Virgin has won the backing of another major union in the “battle for Bali”, with the Flight Attendants’ Association of Australia (FAAA) also supporting its bid for more flights to Denpasar.
The FAAA has joined the TWU in siding with Virgin over its rival Jetstar as the two airlines compete for extra capacity to the popular tourist destination, with both carriers petitioning the International Air Services Commission (IASC) for the coveted extra slots.
In a submission to the IASC, the union supported Virgin’s pitch on the basis that it would provide more jobs for Australia-based crews.
“This application by Virgin will have the effect of ensuring that work for the cabin crew on these flights will go to Australian employees employed pursuant to Enterprise Agreements that offer wages and conditions that meet the obligations of the National Employment Standard,” wrote FAAA industrial relations manager Steven Reed.
“We support Virgin’s application as we believe this will have an ongoing benefit to the Australian economy among other considerations. By employing local Australian employees, the benefits will flow to Australian consumers and further enhance competition.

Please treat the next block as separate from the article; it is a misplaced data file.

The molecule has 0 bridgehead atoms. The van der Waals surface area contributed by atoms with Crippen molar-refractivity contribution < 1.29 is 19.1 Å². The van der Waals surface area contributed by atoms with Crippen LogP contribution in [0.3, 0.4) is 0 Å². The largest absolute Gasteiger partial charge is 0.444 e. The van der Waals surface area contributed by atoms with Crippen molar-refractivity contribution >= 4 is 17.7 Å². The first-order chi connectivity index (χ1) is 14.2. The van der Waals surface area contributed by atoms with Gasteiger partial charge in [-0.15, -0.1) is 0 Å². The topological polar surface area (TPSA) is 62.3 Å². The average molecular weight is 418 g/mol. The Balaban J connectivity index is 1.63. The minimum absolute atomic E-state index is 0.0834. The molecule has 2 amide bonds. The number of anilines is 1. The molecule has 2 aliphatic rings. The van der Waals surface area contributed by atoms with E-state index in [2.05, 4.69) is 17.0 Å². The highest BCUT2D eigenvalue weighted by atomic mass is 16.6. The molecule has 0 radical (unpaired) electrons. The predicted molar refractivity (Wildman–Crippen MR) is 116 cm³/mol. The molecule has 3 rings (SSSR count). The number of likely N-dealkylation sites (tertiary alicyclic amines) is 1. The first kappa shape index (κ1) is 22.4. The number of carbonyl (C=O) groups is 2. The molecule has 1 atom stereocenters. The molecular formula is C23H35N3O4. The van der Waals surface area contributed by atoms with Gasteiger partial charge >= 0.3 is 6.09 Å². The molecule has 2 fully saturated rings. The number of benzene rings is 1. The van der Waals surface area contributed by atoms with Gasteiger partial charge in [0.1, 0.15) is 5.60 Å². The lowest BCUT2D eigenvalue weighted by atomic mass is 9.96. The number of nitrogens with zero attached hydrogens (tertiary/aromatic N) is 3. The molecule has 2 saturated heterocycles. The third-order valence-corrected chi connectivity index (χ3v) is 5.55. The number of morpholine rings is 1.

“Other applicants currently utilise offshore (non-Australian) cabin crew on substandard conditions and that only offer limited consumer benefits in our opinion.”
Qantas wants to start daily Jetstar services between Cairns–Melbourne–Denpasar and three flights per week between Adelaide–Perth–Denpasar using its new fleet of A321LRs, while Virgin is planning two daily services from the Gold Coast and Adelaide to Bali, both via Perth, on 737-800s. The IASC has to decide on a winner, as there is not enough capacity to service both airlines’ ambitions.
The TWU previously announced it was aligning with Virgin over Jetstar this week, saying Virgin’s commitment to employing “directly-hired, locally-based crews” for the flights would “significantly contribute to the growth of local aviation jobs in Australia”.
“Prioritising directly-hired, local aviation jobs is essential to the long-term stability of the aviation sector in Australia, and maintaining a high level of safety and service standards,” wrote national secretary Michael Kaine.
“Virgin’s commitment stands in contrast with Jetstar and Qantas’ heavy reliance on internationally-based crews, which concerningly have been shown to be paid as little as $2 an hour for Indonesian-based crew.
“It is in the interests of the industry, airlines, airport workers and the travelling public for these additional services to be allocated to Virgin Australia, boosting local aviation jobs and representing a positive step towards rebuilding a sustainable and viable Australian aviation industry.”
Virgin Australia last year averted potential industrial action by cabin crew over the Christmas period after it negotiated a new enterprise agreement including pay rises, extra days off, recognition for unpaid standby time, and overtime after nine hours.